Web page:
CALLIPER Trial for Progressive MS Enrolls First Patient

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by Patricia Inacio, PhD |

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Immunic Therapeutics has enrolled the first patient in a Phase 2 clinical trial testing its oral therapy candidate IMU-838 for the treatment of progressive multiple sclerosis (MS).

The trial, CALLIPER (NCT05054140), is expected to run in parallel to the company’s two identically-designed Phase 3 trials, dubbed ENSURE-1 and ENSURE-2, to assess the therapeutic potential of IMU-838 in patients with relapsing-remitting MS (RRMS).

According to Immunic, the ENSURE trials are expected to start by year’s end.

“Enrollment of the first [progressive] MS patient in our phase 2 CALLIPER trial, on schedule, is another important clinical milestone for our lead asset, IMU-838, and we continue to anticipate initiating our phase 3 ENSURE program in RRMS patients in the fourth quarter of this year,” Daniel Vitt, PhD, CEO and president of Immunic, said in a press release.

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The results of both CALLIPER and the ENSURE trials are expected to confirm the neuroprotective benefits of IMU-838.

“We believe that if the CALLIPER trial is successful in showing a beneficial neuroprotective effect of IMU-838, this data, along with that of the ENSURE program and IMU-838’s already proven, strong safety and tolerability profile, may allow us to draw a clear clinical differentiation for IMU-838 versus other oral MS medications, resulting in an attractive commercial positioning as a transformative therapeutic treatment,” Vitt said.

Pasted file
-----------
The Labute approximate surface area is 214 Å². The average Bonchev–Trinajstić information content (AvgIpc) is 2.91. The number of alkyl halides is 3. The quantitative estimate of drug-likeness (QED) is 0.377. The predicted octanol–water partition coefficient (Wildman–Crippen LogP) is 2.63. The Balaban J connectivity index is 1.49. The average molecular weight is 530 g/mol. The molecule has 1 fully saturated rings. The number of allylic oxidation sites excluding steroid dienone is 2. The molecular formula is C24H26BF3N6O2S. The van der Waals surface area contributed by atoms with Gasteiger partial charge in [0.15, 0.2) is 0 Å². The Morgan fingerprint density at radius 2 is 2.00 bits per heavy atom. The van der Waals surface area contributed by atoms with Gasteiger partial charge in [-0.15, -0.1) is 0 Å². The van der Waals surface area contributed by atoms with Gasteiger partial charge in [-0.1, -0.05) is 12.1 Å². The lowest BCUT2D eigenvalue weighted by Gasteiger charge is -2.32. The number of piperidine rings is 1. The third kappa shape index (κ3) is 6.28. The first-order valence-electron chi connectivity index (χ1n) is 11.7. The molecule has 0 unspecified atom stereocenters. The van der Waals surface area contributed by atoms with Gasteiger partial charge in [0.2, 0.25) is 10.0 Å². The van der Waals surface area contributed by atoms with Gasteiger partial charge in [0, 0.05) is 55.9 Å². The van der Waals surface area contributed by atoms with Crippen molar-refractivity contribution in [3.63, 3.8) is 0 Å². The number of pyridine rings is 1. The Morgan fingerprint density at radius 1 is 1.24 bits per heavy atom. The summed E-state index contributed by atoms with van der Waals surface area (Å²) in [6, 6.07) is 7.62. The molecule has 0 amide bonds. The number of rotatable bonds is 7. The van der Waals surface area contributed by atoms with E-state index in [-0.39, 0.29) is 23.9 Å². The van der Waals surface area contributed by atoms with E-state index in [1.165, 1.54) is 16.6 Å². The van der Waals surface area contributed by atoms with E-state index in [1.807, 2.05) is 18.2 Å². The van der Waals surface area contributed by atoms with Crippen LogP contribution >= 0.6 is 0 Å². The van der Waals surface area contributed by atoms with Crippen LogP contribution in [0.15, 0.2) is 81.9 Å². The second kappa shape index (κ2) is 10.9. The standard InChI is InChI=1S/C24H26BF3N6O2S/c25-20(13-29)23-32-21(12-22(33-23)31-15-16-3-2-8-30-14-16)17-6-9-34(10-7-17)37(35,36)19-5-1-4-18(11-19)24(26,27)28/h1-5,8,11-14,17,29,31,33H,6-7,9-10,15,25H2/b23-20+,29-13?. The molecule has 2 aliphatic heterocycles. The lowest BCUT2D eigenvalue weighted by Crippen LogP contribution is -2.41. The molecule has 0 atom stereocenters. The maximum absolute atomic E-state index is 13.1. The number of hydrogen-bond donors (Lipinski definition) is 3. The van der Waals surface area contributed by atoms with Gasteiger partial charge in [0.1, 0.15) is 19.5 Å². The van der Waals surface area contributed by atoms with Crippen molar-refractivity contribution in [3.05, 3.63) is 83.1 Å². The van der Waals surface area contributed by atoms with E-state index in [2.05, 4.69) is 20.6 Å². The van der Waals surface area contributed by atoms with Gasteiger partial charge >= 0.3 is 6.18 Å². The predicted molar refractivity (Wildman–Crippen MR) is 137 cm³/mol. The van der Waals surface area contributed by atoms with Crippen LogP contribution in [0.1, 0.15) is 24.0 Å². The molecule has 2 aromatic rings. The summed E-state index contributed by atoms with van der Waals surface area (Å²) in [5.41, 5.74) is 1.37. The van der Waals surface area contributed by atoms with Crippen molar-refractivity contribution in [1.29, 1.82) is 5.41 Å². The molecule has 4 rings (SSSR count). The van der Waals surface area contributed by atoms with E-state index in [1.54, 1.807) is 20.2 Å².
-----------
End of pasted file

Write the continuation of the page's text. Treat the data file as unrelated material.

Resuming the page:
The Phase 2 CALLIPER will be conducted at more than 70 centers in North America and Europe. Approximately 450 adults (ages 18–65) with progressive types of MS, which includes primary progressive MS (PPMS) and secondary progressive MS (SPMS), are expected to participate. More information about enrollment is available here.

Patients will be assigned randomly to receive oral IMU-838 (45 mg) or a placebo once daily.

The trial’s main goal is to assess the effect of treatment on brain volume up to 120 weeks (over two years). Disability-related measures also will be assessed.

An interim analysis will be done after approximately half of the patients have completed 24 weeks of treatment, during which researchers will measure the levels of a marker of nerve cell damage called neurofilament light chain (NfL).

“The interim analysis to assess NfL is key, as it has been shown to consistently correlate with disease activity in neurological disorders and has become one of the most important serum biomarkers for axonal [nerve fibers] damage over the past few years,” said Andreas Muehler, MD, chief medical officer of Immunic. “If the CALLIPER trial is successful in showing beneficial data, we believe this could be an essential differentiator for IMU-838 in the MS market.”

IMU-838 is a next-generation selective modulator of the immune system. It was designed to block the metabolism of active immune T- and B-cells, and modulate their function. Both cell types are known to take part in the mistaken autoimmune attack on myelin — the coating that protects the nerve fibers — causing a variety of MS symptoms.

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